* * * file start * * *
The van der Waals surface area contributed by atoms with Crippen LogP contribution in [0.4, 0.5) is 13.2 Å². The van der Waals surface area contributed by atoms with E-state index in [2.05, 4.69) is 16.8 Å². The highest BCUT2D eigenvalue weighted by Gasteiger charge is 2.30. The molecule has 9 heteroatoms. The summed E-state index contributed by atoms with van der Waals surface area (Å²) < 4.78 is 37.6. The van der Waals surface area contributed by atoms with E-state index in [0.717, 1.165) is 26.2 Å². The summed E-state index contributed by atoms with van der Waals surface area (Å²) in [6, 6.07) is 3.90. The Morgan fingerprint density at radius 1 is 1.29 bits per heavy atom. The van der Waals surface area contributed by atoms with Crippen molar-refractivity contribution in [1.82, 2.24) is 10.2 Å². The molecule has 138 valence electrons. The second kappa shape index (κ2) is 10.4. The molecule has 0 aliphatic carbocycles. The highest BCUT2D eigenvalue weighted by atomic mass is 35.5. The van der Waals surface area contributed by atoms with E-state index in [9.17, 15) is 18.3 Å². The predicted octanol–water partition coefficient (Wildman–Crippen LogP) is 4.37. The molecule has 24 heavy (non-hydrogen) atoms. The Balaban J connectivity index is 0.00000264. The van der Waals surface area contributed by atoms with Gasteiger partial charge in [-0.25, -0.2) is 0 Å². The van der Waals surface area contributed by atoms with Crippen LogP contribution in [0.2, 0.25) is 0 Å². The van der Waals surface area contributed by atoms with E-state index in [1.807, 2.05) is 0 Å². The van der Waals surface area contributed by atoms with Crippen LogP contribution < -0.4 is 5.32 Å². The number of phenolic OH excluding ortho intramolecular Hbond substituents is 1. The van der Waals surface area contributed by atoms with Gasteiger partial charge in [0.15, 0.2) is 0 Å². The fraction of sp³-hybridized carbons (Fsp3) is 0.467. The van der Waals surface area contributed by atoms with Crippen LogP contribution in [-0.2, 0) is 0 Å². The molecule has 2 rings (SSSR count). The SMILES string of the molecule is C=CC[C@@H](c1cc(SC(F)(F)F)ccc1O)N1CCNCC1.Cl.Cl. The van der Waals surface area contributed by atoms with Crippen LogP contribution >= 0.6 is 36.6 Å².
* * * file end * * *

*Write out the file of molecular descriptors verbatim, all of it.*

The van der Waals surface area contributed by atoms with Crippen LogP contribution in [0.4, 0.5) is 13.2 Å². The van der Waals surface area contributed by atoms with E-state index in [2.05, 4.69) is 16.8 Å². The highest BCUT2D eigenvalue weighted by Gasteiger charge is 2.30. The molecule has 9 heteroatoms. The summed E-state index contributed by atoms with van der Waals surface area (Å²) < 4.78 is 37.6. The van der Waals surface area contributed by atoms with E-state index in [0.717, 1.165) is 26.2 Å². The summed E-state index contributed by atoms with van der Waals surface area (Å²) in [6, 6.07) is 3.90. The Morgan fingerprint density at radius 1 is 1.29 bits per heavy atom. The van der Waals surface area contributed by atoms with Crippen molar-refractivity contribution in [1.82, 2.24) is 10.2 Å². The molecule has 138 valence electrons. The second kappa shape index (κ2) is 10.4. The molecule has 0 aliphatic carbocycles. The highest BCUT2D eigenvalue weighted by atomic mass is 35.5. The van der Waals surface area contributed by atoms with E-state index in [9.17, 15) is 18.3 Å². The predicted octanol–water partition coefficient (Wildman–Crippen LogP) is 4.37. The molecule has 24 heavy (non-hydrogen) atoms. The Balaban J connectivity index is 0.00000264. The van der Waals surface area contributed by atoms with Gasteiger partial charge in [-0.25, -0.2) is 0 Å². The van der Waals surface area contributed by atoms with Crippen LogP contribution in [0.2, 0.25) is 0 Å². The van der Waals surface area contributed by atoms with E-state index in [1.807, 2.05) is 0 Å². The van der Waals surface area contributed by atoms with Crippen LogP contribution < -0.4 is 5.32 Å². The number of phenolic OH excluding ortho intramolecular Hbond substituents is 1. The van der Waals surface area contributed by atoms with Gasteiger partial charge in [0.15, 0.2) is 0 Å². The fraction of sp³-hybridized carbons (Fsp3) is 0.467. The van der Waals surface area contributed by atoms with Crippen LogP contribution in [-0.2, 0) is 0 Å². The molecule has 2 rings (SSSR count). The SMILES string of the molecule is C=CC[C@@H](c1cc(SC(F)(F)F)ccc1O)N1CCNCC1.Cl.Cl. The van der Waals surface area contributed by atoms with Crippen LogP contribution >= 0.6 is 36.6 Å².